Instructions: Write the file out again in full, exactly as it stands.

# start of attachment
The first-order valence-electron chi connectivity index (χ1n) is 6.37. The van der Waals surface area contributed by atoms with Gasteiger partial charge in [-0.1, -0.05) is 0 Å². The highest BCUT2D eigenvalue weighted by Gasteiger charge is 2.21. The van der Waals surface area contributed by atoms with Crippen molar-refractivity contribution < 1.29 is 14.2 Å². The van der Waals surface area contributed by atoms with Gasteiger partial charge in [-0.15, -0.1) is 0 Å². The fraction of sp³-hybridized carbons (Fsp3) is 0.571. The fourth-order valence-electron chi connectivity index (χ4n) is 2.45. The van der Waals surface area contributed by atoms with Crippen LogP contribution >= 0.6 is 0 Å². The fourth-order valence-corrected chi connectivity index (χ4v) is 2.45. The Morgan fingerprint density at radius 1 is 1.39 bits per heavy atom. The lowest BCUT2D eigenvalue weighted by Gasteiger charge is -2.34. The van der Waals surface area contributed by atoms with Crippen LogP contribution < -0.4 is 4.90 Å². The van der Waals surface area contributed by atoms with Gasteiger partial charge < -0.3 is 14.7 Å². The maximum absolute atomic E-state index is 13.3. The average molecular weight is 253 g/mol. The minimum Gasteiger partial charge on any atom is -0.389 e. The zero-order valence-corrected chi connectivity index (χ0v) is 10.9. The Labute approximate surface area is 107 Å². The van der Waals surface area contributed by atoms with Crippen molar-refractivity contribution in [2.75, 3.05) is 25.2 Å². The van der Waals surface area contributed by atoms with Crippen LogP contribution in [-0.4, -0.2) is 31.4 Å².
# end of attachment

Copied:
The first-order valence-electron chi connectivity index (χ1n) is 6.37. The van der Waals surface area contributed by atoms with Gasteiger partial charge in [-0.1, -0.05) is 0 Å². The highest BCUT2D eigenvalue weighted by Gasteiger charge is 2.21. The van der Waals surface area contributed by atoms with Crippen molar-refractivity contribution < 1.29 is 14.2 Å². The van der Waals surface area contributed by atoms with Gasteiger partial charge in [-0.15, -0.1) is 0 Å². The fraction of sp³-hybridized carbons (Fsp3) is 0.571. The fourth-order valence-electron chi connectivity index (χ4n) is 2.45. The van der Waals surface area contributed by atoms with Crippen LogP contribution >= 0.6 is 0 Å². The fourth-order valence-corrected chi connectivity index (χ4v) is 2.45. The Morgan fingerprint density at radius 1 is 1.39 bits per heavy atom. The lowest BCUT2D eigenvalue weighted by Gasteiger charge is -2.34. The van der Waals surface area contributed by atoms with Crippen LogP contribution < -0.4 is 4.90 Å². The van der Waals surface area contributed by atoms with Gasteiger partial charge < -0.3 is 14.7 Å². The maximum absolute atomic E-state index is 13.3. The average molecular weight is 253 g/mol. The minimum Gasteiger partial charge on any atom is -0.389 e. The zero-order valence-corrected chi connectivity index (χ0v) is 10.9. The Labute approximate surface area is 107 Å². The van der Waals surface area contributed by atoms with Crippen molar-refractivity contribution in [2.75, 3.05) is 25.2 Å². The van der Waals surface area contributed by atoms with Crippen LogP contribution in [-0.4, -0.2) is 31.4 Å².